A Simple Approach To Fullstack Error Handling

April 11, 2021 · 4 min read

Generic error messages suck.

As a user, we encounter them all the time. “An error occurred, please try again later“. Often just to find out the problem wasn't some server outage, but something on our side. A typo in our email - and the server couldn't send that verification email, resulting in a 500 internal server error.

Yes, there are myriads of edge-cases if you develop anything for the internet. But there's an optimum somewhere between "if something's wrong we'll just send a 500" and over-analyzing every edge-case.

Here's a simple but effective way to API error design.

Short Recap Of HTTP Status Codes

Wikipedia lists 60+ official and 40+ unofficial HTTP status codes.

How do you know when to use which?

I'll just focus on what's important for developing web-facing REST APIs. Other API types may need more or other status codes.

There are four relevant categories of status codes:

  • 2xx success - request was handled successfully and did what was expected
  • 3xx redirect - you may find what you're looking for here …
  • 4xx client error – this particular request couldn't be handled because the client did something wrong
  • 5xx server error - something unexpected happened on the server side

For API design, you'll likely not use 3xx status codes. And if you are, I'm sure you know what you're doing.

Here are the 6 HTTP status codes you'll use most often:

  • 200 OK - everything worked as expected. Your response body can contain any requested data. Other 2xx status codes you may be using are 201 to indicate a resource has been created, or 204 when you intentionally return no content. But most clients will gladly accept any 2xx status code, so you can also just stick to 200.
  • 500 Internal Server Error - an unexpected server error occurred. This can be, e.g., a failing DB connection, an unavailable upstream service, or an unhandled exception. There are other 5xx codes such as 502 Bad Gateway, but web frontends usually don't care what exactly the error was. 500 is fine.
  • 404 Not found - the requested object or route doesn't exist.
  • 401 Unauthorized - the user isn't logged in or has an expired token (should be called Unauthenticated IMO).
  • 403 Forbidden - the user is logged in but doesn't have the necessary rights to perform this action.
  • 400 Bad Request - the user is logged in and has the necessary rights, but the request failed for a reason innate to the request.

5 Best Practices for Good-Enough API Error Design And Fullstack Error Handling

Validate forms in your frontend. It's so much nicer to the user and your backend. The user gets helpful error messages for their inputs immediately, and the backend doesn't get unnecessary requests. Check e.g. that phone numbers contain numbers, and email addresses look like email addresses.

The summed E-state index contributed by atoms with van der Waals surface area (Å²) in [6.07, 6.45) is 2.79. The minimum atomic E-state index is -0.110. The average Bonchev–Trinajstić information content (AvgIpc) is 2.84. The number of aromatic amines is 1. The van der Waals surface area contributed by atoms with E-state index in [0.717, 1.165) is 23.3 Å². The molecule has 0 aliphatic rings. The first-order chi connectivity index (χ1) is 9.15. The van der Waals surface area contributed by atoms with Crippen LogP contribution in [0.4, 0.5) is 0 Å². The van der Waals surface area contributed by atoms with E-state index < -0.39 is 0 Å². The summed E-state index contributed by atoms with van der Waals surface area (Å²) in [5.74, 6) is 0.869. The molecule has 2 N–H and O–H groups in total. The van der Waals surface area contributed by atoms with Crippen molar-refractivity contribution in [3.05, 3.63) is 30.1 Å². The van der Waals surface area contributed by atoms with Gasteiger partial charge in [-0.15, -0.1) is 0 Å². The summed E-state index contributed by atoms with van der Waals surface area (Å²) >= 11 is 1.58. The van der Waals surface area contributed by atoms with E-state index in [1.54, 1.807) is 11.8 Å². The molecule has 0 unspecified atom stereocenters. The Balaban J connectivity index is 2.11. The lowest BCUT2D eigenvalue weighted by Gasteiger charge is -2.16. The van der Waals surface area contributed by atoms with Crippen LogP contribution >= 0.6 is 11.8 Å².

Validate all incoming requests in your backend. Validation in this context means to check if the request has the right shape. Does it contain all necessary properties? Are string lengths ok? Is that email formatted like an email? Check everything you can check synchronously. The format of this response doesn't really matter, as long as its descriptive and explains the error. Validation on backend-side should never be relevant in production as the frontend also validates stuff. It's just relevant to protect the backend and as a support for the frontend developers integrating against the API.

Use 401, 403, and 404 appropriately. Always tell the user if they're accessing a non-existing resource, or if there are unauthorized or unauthenticated.

Use 400 with custom error codes in the response to foreseeable request errors. These errors will occur while processing a request. E.g. if your API looks up geo coordinates for an address, you can return a 400 Bad Request error with a JSON body of { "error": "Bad Request", "statusCode": 400, "message": [{ "code": "GEOCOORDINATES_NOT_FOUND", "description": "we couldn't find geo coordinates for the given address" }]. Using an array makes sure you can return all relevant input errors for one request.

Everything else is unforeseeable. For that just make sure your backend logs such things properly so you can fix them. Also make sure the backend doesn't return the stack trace, just a generic 500 internal server error, and that the frontend informs the user of a technical error.

This approach improves backend security, frontend developer experience, and most important the user experience for your service.

How to start

Take 20 minutes and go through the most important input errors a user can make that you can't detect in your frontend.

Then make sure you are returning a proper (custom) error code for this case.

Then add frontend code to handle these (custom) error codes and to inform the user.